Customer Success Operations

If CSMs are the pilots driving the car, then customer success operations are the team in charge of making sure the car is in its best form so the pilot (CSM) has the highest chance of succeeding.

The list of customer responsibilities can be quite long, and the day-to-day job can get more complicated as the company grows -more clients are using your product, new features are being developed, and CSM hiring is not necessarily at the same pace as the company’s growth, etc.-  

Customer success operations' main objective is to enable the CSMs to be as efficient and effective as possible by creating, organizing, and delivering the necessary tools, reports, and insights. This allows CSMs to cut through the “noise” in order to narrow down on what are the most important items that need to be tackled and also create and define a customer success plan/strategy that will deliver results both to the customer and the company.

In a few words, customer success operations are responsible for finding the most suitable customer success software platforms and/or data analysis platforms and setting them up accordingly in order to deliver the insights and information a CSM needs in order to plan their work accordingly.

Why are Customer Success Operations essential?

Any B2B SaaS company that wants to grow exponentially needs to have a strong Customer Success department that is on top of renewals, upsells/x-sells, feature adoption, onboardings, customer strategy, and the list goes on and on.

In order to facilitate this, the CS department must put in place a well-built customer operations that can build a system so that the CSMs can have full visibility on any of the items mentioned above thus allowing the CSM to be proactive and strategize accordingly.

Moreover, one of the most important customer operations responsibilities in addition to making the CSMs work more efficient and effective, is to get full reports and insights for CS VPs/leads such as, being able to see how much ARR/MRR is left to renew every quarter, revenue forecasts, how many upsell opportunities are still open vs closed, how many customers have/have not been onboarded, feature adoption measurements, support tickets that are still pending, and any other insights that would allow CS VPs/leads to guide their team of CSMs towards the right direction in order to maximize revenue growth opportunities and reduce churn risk.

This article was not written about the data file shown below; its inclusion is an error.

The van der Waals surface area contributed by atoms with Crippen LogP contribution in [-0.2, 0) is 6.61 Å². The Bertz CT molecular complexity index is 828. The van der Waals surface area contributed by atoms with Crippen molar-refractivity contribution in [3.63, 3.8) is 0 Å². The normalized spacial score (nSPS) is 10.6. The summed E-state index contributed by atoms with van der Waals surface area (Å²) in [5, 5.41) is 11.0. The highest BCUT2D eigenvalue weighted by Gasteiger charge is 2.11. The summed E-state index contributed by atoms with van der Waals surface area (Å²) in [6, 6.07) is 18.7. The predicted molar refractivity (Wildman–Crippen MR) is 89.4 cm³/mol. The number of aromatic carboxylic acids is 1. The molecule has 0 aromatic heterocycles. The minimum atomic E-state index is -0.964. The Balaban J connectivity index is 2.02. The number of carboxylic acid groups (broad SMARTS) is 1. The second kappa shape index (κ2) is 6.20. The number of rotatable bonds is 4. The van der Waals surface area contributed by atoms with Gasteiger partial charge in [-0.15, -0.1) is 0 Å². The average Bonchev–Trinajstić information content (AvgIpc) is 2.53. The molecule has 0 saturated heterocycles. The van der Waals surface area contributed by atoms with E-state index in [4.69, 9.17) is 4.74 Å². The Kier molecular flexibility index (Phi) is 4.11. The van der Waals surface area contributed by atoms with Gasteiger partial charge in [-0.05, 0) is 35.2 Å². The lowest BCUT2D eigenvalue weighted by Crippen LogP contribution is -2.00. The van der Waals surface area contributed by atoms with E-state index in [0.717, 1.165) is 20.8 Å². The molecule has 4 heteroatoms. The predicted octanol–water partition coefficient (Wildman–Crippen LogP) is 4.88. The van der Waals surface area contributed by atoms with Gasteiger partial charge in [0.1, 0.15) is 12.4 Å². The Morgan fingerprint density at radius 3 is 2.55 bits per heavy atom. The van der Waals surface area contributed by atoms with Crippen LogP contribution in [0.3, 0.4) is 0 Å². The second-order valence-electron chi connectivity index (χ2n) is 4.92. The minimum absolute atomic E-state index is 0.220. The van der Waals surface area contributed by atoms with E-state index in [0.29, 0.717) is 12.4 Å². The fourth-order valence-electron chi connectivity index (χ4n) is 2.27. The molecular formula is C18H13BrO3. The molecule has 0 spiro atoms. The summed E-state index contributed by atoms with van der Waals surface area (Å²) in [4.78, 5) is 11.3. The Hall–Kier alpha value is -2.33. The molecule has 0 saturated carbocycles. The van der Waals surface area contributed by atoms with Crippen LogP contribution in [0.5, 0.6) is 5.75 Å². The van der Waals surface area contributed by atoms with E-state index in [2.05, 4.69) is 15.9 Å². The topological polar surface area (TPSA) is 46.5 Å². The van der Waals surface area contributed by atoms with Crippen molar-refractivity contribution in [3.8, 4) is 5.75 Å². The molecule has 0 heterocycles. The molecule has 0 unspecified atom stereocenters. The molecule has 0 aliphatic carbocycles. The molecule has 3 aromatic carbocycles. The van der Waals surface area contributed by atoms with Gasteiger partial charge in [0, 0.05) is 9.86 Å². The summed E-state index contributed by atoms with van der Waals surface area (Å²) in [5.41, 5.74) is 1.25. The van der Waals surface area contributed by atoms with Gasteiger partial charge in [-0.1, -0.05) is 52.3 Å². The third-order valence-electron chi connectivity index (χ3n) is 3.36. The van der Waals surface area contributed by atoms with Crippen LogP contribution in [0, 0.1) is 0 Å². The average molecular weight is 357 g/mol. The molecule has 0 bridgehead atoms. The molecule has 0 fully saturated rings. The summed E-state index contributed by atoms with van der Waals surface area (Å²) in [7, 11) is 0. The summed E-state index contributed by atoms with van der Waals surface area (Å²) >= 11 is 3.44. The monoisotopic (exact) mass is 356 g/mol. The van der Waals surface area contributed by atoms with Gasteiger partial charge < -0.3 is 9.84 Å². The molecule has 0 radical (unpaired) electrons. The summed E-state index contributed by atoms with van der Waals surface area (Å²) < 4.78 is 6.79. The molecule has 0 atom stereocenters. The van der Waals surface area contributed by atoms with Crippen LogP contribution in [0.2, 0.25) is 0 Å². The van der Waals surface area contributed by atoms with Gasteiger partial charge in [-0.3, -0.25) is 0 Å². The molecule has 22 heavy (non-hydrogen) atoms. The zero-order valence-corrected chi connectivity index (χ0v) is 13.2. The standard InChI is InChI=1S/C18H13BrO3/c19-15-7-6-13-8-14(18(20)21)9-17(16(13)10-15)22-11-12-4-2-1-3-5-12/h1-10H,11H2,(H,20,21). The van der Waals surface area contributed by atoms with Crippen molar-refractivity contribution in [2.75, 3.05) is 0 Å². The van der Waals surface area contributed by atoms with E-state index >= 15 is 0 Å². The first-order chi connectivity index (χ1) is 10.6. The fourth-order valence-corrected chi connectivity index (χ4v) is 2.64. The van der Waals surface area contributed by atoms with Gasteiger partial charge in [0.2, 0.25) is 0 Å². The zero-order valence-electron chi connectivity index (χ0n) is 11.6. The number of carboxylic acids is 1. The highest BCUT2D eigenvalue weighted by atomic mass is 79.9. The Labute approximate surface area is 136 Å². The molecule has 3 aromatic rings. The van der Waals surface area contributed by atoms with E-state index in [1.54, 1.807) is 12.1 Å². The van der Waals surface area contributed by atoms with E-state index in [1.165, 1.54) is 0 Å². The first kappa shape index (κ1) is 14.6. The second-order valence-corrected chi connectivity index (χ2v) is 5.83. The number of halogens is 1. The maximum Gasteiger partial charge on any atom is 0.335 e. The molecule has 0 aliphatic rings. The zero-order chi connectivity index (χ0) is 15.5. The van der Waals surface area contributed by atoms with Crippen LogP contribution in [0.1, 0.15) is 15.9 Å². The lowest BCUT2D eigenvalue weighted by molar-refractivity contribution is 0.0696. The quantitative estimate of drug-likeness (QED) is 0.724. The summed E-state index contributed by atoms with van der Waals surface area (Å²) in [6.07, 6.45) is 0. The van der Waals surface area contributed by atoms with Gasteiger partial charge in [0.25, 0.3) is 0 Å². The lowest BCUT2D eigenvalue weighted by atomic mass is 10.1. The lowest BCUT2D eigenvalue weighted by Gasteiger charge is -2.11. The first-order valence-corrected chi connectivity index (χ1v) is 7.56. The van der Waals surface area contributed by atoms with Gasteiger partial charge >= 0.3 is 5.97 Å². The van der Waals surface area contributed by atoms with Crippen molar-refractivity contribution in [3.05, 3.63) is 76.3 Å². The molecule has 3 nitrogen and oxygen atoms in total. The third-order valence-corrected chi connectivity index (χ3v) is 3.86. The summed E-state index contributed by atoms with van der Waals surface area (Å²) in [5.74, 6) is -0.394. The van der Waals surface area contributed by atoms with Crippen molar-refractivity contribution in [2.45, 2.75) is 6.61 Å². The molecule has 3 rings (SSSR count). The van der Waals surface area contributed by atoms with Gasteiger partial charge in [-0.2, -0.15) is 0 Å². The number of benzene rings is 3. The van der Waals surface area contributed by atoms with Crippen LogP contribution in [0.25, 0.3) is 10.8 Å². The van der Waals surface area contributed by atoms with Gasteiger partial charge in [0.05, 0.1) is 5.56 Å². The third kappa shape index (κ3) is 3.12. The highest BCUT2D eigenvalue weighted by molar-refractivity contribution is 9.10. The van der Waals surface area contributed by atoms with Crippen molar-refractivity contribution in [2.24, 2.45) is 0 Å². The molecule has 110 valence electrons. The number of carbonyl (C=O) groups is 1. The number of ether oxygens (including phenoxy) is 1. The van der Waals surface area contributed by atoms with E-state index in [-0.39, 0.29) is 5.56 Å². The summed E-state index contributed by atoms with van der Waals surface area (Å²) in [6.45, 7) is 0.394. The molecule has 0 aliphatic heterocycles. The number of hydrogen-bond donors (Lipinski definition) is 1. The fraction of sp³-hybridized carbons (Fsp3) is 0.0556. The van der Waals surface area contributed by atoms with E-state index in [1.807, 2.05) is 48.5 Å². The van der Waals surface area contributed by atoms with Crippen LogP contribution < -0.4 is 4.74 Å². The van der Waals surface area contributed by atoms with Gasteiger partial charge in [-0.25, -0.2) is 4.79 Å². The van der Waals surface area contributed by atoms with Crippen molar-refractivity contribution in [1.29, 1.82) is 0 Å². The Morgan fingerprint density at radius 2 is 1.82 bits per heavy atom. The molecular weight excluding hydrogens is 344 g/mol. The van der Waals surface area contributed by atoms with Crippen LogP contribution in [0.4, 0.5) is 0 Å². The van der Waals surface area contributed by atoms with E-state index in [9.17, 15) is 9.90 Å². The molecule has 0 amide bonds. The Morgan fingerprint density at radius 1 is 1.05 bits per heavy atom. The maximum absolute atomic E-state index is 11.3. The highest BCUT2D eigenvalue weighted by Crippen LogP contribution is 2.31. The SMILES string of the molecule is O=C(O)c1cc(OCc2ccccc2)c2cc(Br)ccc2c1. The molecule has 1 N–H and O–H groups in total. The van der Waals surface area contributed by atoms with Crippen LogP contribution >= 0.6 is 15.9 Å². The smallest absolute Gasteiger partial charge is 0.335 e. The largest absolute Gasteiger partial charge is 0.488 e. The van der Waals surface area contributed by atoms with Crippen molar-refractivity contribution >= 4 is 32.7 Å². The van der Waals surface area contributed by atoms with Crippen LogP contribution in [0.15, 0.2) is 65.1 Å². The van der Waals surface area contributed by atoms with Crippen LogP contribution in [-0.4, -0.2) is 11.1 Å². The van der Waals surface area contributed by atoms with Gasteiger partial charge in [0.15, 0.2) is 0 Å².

A well-organized and well built customer success operations can go a long way in improving the output of the CS department.

What are the risks of not having proper Customer Success Operations or none at all?

After reviewing the customer operations responsibilities and how important it is to have a proper setup, we can only imagine how difficult would it become for a company to scale if the CS department doesn’t implement customer success operations as they should or if they wouldn’t have at all.

Without proper customer success operations, CSMs would be responsible in creating their own “measurement platform/tool” in order to try and be on top of everything that is going on with each of their customers’ accounts, making it harder for the CSM to have the time to define a clear strategy or customer success plan and increase their overall output.

How do you create great Customer Success Operations?

In order to create a great customer success operations, CS organizations should identify and follow the next steps:

  1. Is the company scaling exponentially? 
  2. What are the KPIs/Metrics the CS leaders would like to measure?
  3. What data and reports do CSMs in the organization need so they can prioritize their work and be more efficient?
  4. What customer success software and/or BI platforms are needed in order to deliver the items mentioned in point 2 & 3?
  5. Based on the answer above, CS organizations should identify what positions and skillset are needed in order to get this off the ground.
  6. How big should the team be? The customer success operations team should be able to provide the items in point 2 & 3 to every CSM and CS leader in the organization, if it can’t be delivered, then you need to hire more people or go back to point 5.
  7. Once built, an ideal customer success operations team should be in constant communication with the CSMs in order to always anticipate what other tools will be needed as the company continues to grow
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